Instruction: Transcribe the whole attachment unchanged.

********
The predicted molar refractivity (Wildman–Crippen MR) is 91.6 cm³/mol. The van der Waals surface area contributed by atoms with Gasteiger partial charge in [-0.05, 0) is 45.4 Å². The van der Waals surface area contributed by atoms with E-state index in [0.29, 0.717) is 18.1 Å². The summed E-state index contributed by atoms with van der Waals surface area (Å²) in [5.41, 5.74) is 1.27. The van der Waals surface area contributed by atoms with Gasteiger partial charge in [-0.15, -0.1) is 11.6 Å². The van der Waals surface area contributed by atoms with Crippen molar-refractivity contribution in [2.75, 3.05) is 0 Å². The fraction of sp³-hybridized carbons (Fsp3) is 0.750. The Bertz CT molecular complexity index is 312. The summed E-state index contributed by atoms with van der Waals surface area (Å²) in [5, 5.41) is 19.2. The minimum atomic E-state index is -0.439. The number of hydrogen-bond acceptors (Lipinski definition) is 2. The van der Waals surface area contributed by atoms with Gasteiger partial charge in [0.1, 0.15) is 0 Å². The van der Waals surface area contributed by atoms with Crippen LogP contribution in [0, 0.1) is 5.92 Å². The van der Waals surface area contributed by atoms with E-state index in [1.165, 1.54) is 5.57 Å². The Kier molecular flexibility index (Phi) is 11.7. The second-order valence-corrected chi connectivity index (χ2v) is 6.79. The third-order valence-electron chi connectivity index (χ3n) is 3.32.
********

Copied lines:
The predicted molar refractivity (Wildman–Crippen MR) is 91.6 cm³/mol. The van der Waals surface area contributed by atoms with Gasteiger partial charge in [-0.05, 0) is 45.4 Å². The van der Waals surface area contributed by atoms with E-state index in [0.29, 0.717) is 18.1 Å². The summed E-state index contributed by atoms with van der Waals surface area (Å²) in [5.41, 5.74) is 1.27. The van der Waals surface area contributed by atoms with Gasteiger partial charge in [-0.15, -0.1) is 11.6 Å². The van der Waals surface area contributed by atoms with Crippen molar-refractivity contribution in [2.75, 3.05) is 0 Å². The fraction of sp³-hybridized carbons (Fsp3) is 0.750. The Bertz CT molecular complexity index is 312. The summed E-state index contributed by atoms with van der Waals surface area (Å²) in [5, 5.41) is 19.2. The minimum atomic E-state index is -0.439. The number of hydrogen-bond acceptors (Lipinski definition) is 2. The van der Waals surface area contributed by atoms with Gasteiger partial charge in [0.1, 0.15) is 0 Å². The van der Waals surface area contributed by atoms with Crippen LogP contribution in [0, 0.1) is 5.92 Å². The van der Waals surface area contributed by atoms with E-state index in [1.165, 1.54) is 5.57 Å². The Kier molecular flexibility index (Phi) is 11.7. The second-order valence-corrected chi connectivity index (χ2v) is 6.79. The third-order valence-electron chi connectivity index (χ3n) is 3.32.